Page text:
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Reporter's Dream: A Mansion Straight Out Of 'Please Don't Eat the Daisies'

There was something romantic about the 1960's movie and TV show Please Don't Eat the Daisies. In the film, Doris Day and her husband, played by David Niven, move into a suburban mansion/castle with their four children and their giant dog — and comedy breaks out.

In the film, Niven works for a newspaper. And that brings up a question: In today's world, where could a newspaper (or radio) reporter pick up a mansion/castle?


That's where a nearly 10,000-square-foot house and estate called Stone Hedge is now up for sale — for under $450,000. As the Detroit Free Press reported over the weekend, it's "the historic Boston-Edison residence of Walter O. Briggs ... [who] gained prominence supplying auto bodies to the fledgling car industry in the early 1900s though his company Briggs Manufacturing. ... He also owned the Detroit Tigers from 1920 until his death in 1952."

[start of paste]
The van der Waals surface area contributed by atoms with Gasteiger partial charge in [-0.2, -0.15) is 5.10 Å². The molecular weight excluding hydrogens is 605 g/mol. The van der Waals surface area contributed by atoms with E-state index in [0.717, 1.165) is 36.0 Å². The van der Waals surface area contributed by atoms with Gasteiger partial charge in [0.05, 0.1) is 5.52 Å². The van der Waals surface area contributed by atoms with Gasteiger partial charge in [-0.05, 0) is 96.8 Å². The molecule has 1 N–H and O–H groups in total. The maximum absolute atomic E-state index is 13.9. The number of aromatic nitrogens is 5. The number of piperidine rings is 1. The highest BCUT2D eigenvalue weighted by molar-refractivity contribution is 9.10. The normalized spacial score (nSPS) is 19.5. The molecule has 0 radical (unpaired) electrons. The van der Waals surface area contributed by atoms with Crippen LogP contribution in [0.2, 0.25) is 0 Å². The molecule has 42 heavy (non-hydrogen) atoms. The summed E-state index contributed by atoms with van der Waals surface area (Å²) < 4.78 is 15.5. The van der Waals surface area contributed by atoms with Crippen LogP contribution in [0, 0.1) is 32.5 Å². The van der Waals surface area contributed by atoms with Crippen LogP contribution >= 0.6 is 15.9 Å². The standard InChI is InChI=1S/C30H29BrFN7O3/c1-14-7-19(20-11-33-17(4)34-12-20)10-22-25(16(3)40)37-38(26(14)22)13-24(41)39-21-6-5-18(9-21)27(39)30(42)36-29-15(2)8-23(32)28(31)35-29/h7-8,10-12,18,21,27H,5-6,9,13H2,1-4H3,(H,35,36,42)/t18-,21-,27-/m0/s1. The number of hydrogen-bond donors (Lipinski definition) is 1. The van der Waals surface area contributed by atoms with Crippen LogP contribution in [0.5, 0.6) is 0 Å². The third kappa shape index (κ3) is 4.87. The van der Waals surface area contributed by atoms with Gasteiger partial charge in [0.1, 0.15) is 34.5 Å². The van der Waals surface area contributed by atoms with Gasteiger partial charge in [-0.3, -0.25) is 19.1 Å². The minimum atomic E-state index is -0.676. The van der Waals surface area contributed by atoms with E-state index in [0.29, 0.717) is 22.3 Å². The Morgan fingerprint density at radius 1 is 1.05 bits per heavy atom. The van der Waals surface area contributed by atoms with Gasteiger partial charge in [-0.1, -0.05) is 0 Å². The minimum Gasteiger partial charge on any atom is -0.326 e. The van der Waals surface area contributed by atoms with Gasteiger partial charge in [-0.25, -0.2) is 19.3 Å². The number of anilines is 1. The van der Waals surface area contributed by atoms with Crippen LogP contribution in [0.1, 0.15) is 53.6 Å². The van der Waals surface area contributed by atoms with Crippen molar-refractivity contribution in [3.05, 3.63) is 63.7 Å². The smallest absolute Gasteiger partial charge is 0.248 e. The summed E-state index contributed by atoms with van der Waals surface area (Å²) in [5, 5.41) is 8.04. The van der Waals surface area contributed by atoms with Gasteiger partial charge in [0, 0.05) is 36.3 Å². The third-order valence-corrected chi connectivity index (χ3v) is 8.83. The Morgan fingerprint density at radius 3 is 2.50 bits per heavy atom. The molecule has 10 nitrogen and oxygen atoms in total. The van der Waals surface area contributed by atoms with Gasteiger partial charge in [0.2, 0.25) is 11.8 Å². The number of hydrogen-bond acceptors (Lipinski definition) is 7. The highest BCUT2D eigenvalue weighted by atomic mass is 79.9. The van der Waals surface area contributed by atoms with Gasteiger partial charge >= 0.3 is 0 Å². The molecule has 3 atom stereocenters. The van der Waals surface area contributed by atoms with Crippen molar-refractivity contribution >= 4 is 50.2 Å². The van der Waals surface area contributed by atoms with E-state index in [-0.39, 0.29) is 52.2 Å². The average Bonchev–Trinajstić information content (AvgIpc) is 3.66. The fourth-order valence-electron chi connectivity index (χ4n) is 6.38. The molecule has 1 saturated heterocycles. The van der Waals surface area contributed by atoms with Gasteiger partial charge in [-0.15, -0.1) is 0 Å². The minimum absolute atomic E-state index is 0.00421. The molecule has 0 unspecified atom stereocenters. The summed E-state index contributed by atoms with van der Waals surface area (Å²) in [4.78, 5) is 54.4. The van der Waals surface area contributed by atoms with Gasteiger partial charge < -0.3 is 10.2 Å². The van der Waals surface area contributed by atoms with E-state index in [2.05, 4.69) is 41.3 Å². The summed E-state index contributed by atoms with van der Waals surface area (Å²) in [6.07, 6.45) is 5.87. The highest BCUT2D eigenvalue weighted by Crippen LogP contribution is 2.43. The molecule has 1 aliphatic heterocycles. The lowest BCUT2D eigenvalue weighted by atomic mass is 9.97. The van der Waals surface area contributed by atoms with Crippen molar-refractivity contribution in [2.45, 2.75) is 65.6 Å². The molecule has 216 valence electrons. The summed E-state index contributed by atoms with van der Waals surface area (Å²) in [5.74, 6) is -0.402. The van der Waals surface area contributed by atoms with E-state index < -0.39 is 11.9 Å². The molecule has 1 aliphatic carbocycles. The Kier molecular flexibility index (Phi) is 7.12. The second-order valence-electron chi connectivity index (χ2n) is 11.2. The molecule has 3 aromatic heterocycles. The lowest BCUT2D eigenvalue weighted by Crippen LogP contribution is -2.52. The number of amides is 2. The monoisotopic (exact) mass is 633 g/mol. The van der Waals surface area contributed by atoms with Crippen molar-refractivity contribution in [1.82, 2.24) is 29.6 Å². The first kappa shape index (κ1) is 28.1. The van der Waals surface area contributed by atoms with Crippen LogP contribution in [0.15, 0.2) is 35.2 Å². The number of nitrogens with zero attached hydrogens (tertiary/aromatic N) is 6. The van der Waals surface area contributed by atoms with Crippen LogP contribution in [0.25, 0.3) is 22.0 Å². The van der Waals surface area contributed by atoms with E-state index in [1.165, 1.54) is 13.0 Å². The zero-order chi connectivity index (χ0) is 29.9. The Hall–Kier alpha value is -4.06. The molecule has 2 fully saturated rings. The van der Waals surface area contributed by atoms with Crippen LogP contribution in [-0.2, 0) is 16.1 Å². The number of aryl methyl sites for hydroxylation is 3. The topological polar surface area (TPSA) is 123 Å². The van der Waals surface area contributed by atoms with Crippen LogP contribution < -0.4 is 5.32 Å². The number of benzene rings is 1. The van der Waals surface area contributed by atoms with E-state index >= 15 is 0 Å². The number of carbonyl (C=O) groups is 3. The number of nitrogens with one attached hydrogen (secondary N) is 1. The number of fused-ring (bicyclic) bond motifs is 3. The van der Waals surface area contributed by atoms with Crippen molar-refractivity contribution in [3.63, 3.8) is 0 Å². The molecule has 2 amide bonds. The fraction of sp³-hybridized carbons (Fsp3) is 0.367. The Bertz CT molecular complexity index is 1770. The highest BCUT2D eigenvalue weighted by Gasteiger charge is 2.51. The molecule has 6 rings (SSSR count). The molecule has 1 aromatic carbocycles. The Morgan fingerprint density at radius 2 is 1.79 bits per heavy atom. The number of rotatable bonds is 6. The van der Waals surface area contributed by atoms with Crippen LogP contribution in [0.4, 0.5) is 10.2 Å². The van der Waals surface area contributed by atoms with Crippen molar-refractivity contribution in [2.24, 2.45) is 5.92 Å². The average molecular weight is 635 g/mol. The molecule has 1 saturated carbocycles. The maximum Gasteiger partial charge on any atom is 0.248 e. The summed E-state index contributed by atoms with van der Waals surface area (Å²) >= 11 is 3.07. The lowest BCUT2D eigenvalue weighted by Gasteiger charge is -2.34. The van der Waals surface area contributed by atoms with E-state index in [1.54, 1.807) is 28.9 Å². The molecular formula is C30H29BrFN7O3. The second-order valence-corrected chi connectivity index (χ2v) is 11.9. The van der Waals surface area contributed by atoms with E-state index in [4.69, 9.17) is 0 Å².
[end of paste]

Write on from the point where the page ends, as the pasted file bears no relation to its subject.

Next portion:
Designed in 1915, the mansion has "11 bedrooms, seven bathrooms and nine fireplaces on more than an acre" of land, the Freep adds. (Click here for a selection of photos if you want to see what Stone Hedge looks like inside and out.)

My colleague Steve Henn, who covers the tech business for NPR in Silicon Valley, points out that for the same amount of money, you would only get a 1,200-square-foot condo in Mountain View, Calif.

And for a comparable home elsewhere, you could pay $15 million.

To be clear, the average home price in 2011 in Detroit was $97,800 — below the Midwest average that hovers around $120,000. Houses like this don't go on sale that often.

Maybe if I got a bunch of roommates, I could make my Please Don't Eat the Daises dream a reality. Doris Day is still putting out albums. She could come stay at the estate in Detroit.

Ms. Day, if you read this: You could have a whole wing to yourself!

[Sonari Glinton is an NPR correspondent based in Detroit.]

Copyright 2021 NPR. To see more, visit https://www.npr.org.

Sonari Glinton
Sonari Glinton is a NPR Business Desk Correspondent based at our NPR West bureau. He covers the auto industry, consumer goods, and consumer behavior, as well as marketing and advertising for NPR and Planet Money.